Black Swan

2011-02-11 13:53
 
Black Swan
What it's about:

Nina Sayers (played by Natalie Portman) is a ballet dancer very much committed to her art and when she finally lands the lead role in her company's production of Swan Lake, it appears that her ambition, perseverance and endless hours of practice have finally paid off. It's not long, however, before Nina realises that this opportunity, this culmination of all her hard work, may come with a price: a price that may consume everything she has, including her sanity.  

What we thought:


The idea of going to the ballet may cause some (and by some, I do mostly mean men) an endless amount of pure psychological terror but it still takes a certain kind of genius – or, indeed, a certain kind of madman – to make a psycho-thriller based on a bunch of dainty, leotard-wearing ballerinas dancing Swan Lake. But then, Darren Aronofsky is exactly that kind of mad genius.

Black Swan may seem like a crazy idea on paper but it's not too much of a stretch when you consider Aronofsky's brilliantly deranged body of work. It is an obvious thematic follow-up to his previous movie, the critically lauded The Wrestler, as it is driven by the central premise of an athlete being consumed by his or her sport/art. Black Swan displays traces of all of Aronofsky's past films. The Wrestler is there in theme and premise but it draws equally on Requiem for a Dream's sense of psychological unrest and on the sheer imagination and scope of The Fountain, his most ambitious, flawed and overlooked film.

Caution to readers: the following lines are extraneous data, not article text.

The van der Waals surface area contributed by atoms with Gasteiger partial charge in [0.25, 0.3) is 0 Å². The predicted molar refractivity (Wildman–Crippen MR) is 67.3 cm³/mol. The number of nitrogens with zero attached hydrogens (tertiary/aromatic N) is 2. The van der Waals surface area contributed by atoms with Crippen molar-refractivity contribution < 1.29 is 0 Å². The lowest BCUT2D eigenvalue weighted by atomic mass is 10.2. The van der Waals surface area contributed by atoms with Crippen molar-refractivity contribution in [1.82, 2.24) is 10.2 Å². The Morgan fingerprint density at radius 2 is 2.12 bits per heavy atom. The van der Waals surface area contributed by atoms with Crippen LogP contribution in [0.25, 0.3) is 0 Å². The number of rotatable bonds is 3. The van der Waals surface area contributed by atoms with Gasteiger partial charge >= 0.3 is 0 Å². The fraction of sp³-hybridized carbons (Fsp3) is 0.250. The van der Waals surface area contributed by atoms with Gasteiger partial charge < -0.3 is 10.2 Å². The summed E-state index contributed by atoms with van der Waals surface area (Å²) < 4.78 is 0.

Black Swan may not quite match the frankly bonkers ambition of something like The Fountain – it doesn't take place across time and space, for a start – but it is a film that tackles obsession, madness, sexuality, the nature of reality and the transformative power of art. It's also immensely moving in a way that is both primal and visceral – as all the best horror films and thrillers do. It challenges the mind while simultaneously taking a battering ram to the gut.

It is also, let it be said, a film about ballet. In fact, it's a film about ballet in the same way that The Wrestler was NOT a film about wrestling. While Mickey Rourke's character in the latter may define him according to his sport, his sport could just as easily have been boxing or American football and the film would have turned out exactly the same. In Black Swan, on the other hand, Natalie Portman's character – and the insane journey her character takes – is genuinely defined by the very nature of ballet.

Like the dance to which she has dedicated her life, Portman's Nina Sayers is on the surface an elegant, exquisitely poised creature but behind that perfection lies something far darker, far more sinister – something genuinely dangerous. Aronofsky doesn't merely portray ballet as an art and a display of physical prowess, though it is certainly those as well , he portrays it as something that demands the body, soul and lifeblood of those who practice it. The ballerina in Black Swan, in their pursuit of perfection, are pushed and punished mentally, physically and spirituality to a point that, by comparison, the practitioners of even the most extreme sports look like a bunch of pansies.